Thermal ablation for localized renal cell carcinoma (RCC) preserves kidney function in patients with chronic kidney disease (CKD), according to data presented at the 22nd annual meeting of the Society of Urologic Oncology.

Arighno Das, MD, of the University of Wisconsin in Madison, and colleagues studied 434 patients who underwent a total of 520 thermal ablations (either cryoablation or microwave ablation) for localized RCC (average 1.3 per patient). The patients had a median tumor size of 2.7 cm.

Among patients with CKD stage 3 or higher, the average estimated glomerular filtration rate (eGFR) remained stable during the 12 months following ablation. The average baseline eGFR was 42.6 mL/min/1.73 m2. At 6 and 12 months, the average eGFR was 41.2 and 42.2 mL/min/1.73 m2, respectively.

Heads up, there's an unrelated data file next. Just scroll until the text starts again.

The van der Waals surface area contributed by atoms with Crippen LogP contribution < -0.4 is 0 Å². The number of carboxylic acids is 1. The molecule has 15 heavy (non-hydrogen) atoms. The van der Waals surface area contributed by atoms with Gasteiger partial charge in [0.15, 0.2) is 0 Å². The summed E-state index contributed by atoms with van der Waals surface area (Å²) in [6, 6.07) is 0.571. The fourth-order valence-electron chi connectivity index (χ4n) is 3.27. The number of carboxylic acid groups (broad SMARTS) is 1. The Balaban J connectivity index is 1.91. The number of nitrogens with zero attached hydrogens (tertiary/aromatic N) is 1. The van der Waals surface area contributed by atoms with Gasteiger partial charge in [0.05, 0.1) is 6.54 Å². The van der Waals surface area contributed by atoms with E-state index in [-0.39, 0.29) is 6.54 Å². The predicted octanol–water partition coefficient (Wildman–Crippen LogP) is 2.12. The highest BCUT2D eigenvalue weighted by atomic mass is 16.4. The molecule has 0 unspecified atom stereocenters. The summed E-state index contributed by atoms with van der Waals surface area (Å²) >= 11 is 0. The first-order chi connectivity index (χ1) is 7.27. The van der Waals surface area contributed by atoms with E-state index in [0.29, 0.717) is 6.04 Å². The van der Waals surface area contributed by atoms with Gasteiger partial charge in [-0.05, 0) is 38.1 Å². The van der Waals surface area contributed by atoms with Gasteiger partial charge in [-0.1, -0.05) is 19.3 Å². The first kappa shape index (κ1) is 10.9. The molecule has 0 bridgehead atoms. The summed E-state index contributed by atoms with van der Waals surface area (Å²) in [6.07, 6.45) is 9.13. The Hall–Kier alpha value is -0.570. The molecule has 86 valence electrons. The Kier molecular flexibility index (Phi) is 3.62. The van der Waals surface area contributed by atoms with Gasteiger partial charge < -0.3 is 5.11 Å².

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Patients with CKD stage 3a or higher had a significantly worse 5-year recurrence-free survival rate compared with those who had CKD stage 1 or 2 (73.3% vs 87.5%), but 5-year metastasis-free survival rates did not differ significantly (87.3% vs 91.4%), according to the investigators.

Of the 434 patients, 54 (10.4%) had a solitary kidney and 50 (9.6%) had a prior partial or radical nephrectomy. Patients had a median age of 67 years.


Das A, Raster G, Shapiro D, et al. Thermal ablation for renal cell carcinoma is safe and efficacious in patients with pre-existing chronic kidney disease. Presented at the 22nd annual meeting of the Society of Urologic Oncology, December 1-3, 2021. Poster 23.